IS "bad" geometry completely unusable, or does it ever become useful to have this capability to represent "bad" geometry?

Midoriya

The previous slide mentions that halfedge connectivity is always manifold, but the examples in this slides seem to suggest that halfedge can also be used to encode "bad" shapes that are not manifold. Can we just encode any non-manifold shape using halfedge by manipulating vertex positions?

dab

What makes a geometry good or bad? Is there some characteristic of bad geometries that we can check for in a manifold to avoid?

juniorscheesecake

How do we enforce good geometry then?

ant123

Is there a way to check for bad geometries or work around them?

anon

I assume that the "same connectivity, random vertex positions" figure is representative of bad geometry, but what would be the biggest problem if it was used to 'shortcut' a more complex shape? i.e. the actual shape is the same, but there are vertices at every intersection of the connection with a face and the connectivities are otherwise broken up appropriately instead of going through the solid parts - would that cause problems with rendering or something similar?

dshernan

How do we test for geometry being "bad"?

frogger

Does that mean that the two conditions above (for polygons) don't correspond exactly to the mathematical definition of a manifold (something something locally homeomorphic to R^n...)? Is "manifold connectivity" weaker than actually being manifold?

jonasjiang

If a polygon has edges on every faces intersections, is the polygon good?

spidey

How do we ensure that the geometry is good then, is there some way to check for this in code or is it just something we can see with our eye?

minhsual

Are the cases where using manifold mesh gives good geometry but bad connectivity?

anj

Is bad geometry just tested visually?

bobzhangyc

How can I check it is good? By eyes? The users may do wrong things.

gfkang

What is "good" geometry? If the connectivity is fine and the user is the one manipulating the geometry through editing subdivisions, then does it matter?

anag

How often do we end up having to worry about this bad geometry if we mainly rely on non-intersecting triangle meshes? Do we enforce some strict constraint on the turning angles at each edge or the angles within the triangles?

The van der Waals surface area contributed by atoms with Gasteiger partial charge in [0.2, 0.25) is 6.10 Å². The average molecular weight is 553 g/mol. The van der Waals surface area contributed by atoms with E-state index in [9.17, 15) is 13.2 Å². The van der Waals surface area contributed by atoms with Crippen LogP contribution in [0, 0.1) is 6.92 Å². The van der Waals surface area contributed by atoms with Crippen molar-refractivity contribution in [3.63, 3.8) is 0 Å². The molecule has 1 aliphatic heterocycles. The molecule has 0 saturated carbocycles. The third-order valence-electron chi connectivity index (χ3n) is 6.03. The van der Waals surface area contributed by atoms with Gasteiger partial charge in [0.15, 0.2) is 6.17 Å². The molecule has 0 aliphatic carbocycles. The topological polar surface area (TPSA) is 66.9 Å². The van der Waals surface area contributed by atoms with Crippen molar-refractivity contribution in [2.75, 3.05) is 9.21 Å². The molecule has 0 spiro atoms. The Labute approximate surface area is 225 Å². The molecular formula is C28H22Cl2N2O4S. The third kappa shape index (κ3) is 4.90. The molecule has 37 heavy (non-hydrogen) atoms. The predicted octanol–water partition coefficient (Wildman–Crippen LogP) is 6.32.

IS "bad" geometry completely unusable, or does it ever become useful to have this capability to represent "bad" geometry?

The previous slide mentions that halfedge connectivity is always manifold, but the examples in this slides seem to suggest that halfedge can also be used to encode "bad" shapes that are not manifold. Can we just encode any non-manifold shape using halfedge by manipulating vertex positions?

What makes a geometry good or bad? Is there some characteristic of bad geometries that we can check for in a manifold to avoid?

How do we enforce good geometry then?

Is there a way to check for bad geometries or work around them?

I assume that the "same connectivity, random vertex positions" figure is representative of bad geometry, but what would be the biggest problem if it was used to 'shortcut' a more complex shape? i.e. the actual shape is the same, but there are vertices at every intersection of the connection with a face and the connectivities are otherwise broken up appropriately instead of going through the solid parts - would that cause problems with rendering or something similar?

How do we test for geometry being "bad"?

Does that mean that the two conditions above (for polygons) don't correspond exactly to the mathematical definition of a manifold (something something locally homeomorphic to R^n...)? Is "manifold connectivity" weaker than actually being manifold?

If a polygon has edges on every faces intersections, is the polygon good?

How do we ensure that the geometry is good then, is there some way to check for this in code or is it just something we can see with our eye?

Are the cases where using manifold mesh gives good geometry but bad connectivity?

Is bad geometry just tested visually?

How can I check it is good? By eyes? The users may do wrong things.

What is "good" geometry? If the connectivity is fine and the user is the one manipulating the geometry through editing subdivisions, then does it matter?

How often do we end up having to worry about this bad geometry if we mainly rely on non-intersecting triangle meshes? Do we enforce some strict constraint on the turning angles at each edge or the angles within the triangles?

What's the consequences of bad geometry?

Is there any methods to improve the bad geometry?